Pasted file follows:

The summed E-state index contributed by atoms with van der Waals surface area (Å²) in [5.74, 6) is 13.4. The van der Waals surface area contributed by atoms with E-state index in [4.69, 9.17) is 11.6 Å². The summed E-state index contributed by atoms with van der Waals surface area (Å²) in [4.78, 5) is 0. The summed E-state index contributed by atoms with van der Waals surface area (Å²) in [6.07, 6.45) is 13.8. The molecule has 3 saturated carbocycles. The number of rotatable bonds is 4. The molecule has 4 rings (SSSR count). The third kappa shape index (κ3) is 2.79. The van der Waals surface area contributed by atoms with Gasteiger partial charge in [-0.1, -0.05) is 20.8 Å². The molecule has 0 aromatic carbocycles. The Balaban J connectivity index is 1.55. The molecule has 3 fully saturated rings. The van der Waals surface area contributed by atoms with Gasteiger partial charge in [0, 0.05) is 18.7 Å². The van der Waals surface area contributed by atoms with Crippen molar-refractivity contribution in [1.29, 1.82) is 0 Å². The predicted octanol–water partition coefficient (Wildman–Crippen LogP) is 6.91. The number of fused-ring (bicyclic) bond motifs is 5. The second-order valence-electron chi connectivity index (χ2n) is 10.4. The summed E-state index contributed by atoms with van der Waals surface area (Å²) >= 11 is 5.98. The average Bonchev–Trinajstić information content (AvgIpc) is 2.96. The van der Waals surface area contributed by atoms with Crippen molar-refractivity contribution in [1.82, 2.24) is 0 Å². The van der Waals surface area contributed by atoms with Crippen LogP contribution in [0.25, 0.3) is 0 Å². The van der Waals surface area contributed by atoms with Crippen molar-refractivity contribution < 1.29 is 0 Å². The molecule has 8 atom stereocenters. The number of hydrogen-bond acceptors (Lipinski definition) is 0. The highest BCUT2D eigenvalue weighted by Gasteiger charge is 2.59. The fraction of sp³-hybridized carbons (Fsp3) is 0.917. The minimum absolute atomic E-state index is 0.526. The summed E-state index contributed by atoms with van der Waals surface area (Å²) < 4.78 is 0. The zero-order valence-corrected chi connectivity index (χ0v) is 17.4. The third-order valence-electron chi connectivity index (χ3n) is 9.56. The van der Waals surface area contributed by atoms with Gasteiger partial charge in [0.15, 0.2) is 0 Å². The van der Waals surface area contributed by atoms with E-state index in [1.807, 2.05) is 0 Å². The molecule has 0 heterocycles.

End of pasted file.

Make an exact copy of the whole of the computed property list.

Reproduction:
The summed E-state index contributed by atoms with van der Waals surface area (Å²) in [5.74, 6) is 13.4. The van der Waals surface area contributed by atoms with E-state index in [4.69, 9.17) is 11.6 Å². The summed E-state index contributed by atoms with van der Waals surface area (Å²) in [4.78, 5) is 0. The summed E-state index contributed by atoms with van der Waals surface area (Å²) in [6.07, 6.45) is 13.8. The molecule has 3 saturated carbocycles. The number of rotatable bonds is 4. The molecule has 4 rings (SSSR count). The third kappa shape index (κ3) is 2.79. The van der Waals surface area contributed by atoms with Gasteiger partial charge in [-0.1, -0.05) is 20.8 Å². The molecule has 0 aromatic carbocycles. The Balaban J connectivity index is 1.55. The molecule has 3 fully saturated rings. The van der Waals surface area contributed by atoms with Gasteiger partial charge in [0, 0.05) is 18.7 Å². The van der Waals surface area contributed by atoms with Crippen molar-refractivity contribution in [1.29, 1.82) is 0 Å². The predicted octanol–water partition coefficient (Wildman–Crippen LogP) is 6.91. The number of fused-ring (bicyclic) bond motifs is 5. The second-order valence-electron chi connectivity index (χ2n) is 10.4. The summed E-state index contributed by atoms with van der Waals surface area (Å²) >= 11 is 5.98. The average Bonchev–Trinajstić information content (AvgIpc) is 2.96. The van der Waals surface area contributed by atoms with Crippen molar-refractivity contribution in [1.82, 2.24) is 0 Å². The van der Waals surface area contributed by atoms with Crippen LogP contribution in [0.25, 0.3) is 0 Å². The van der Waals surface area contributed by atoms with Crippen molar-refractivity contribution < 1.29 is 0 Å². The molecule has 8 atom stereocenters. The number of hydrogen-bond acceptors (Lipinski definition) is 0. The highest BCUT2D eigenvalue weighted by Gasteiger charge is 2.59. The fraction of sp³-hybridized carbons (Fsp3) is 0.917. The minimum absolute atomic E-state index is 0.526. The summed E-state index contributed by atoms with van der Waals surface area (Å²) < 4.78 is 0. The zero-order valence-corrected chi connectivity index (χ0v) is 17.4. The third-order valence-electron chi connectivity index (χ3n) is 9.56. The van der Waals surface area contributed by atoms with Gasteiger partial charge in [0.15, 0.2) is 0 Å². The van der Waals surface area contributed by atoms with E-state index in [1.807, 2.05) is 0 Å². The molecule has 0 heterocycles.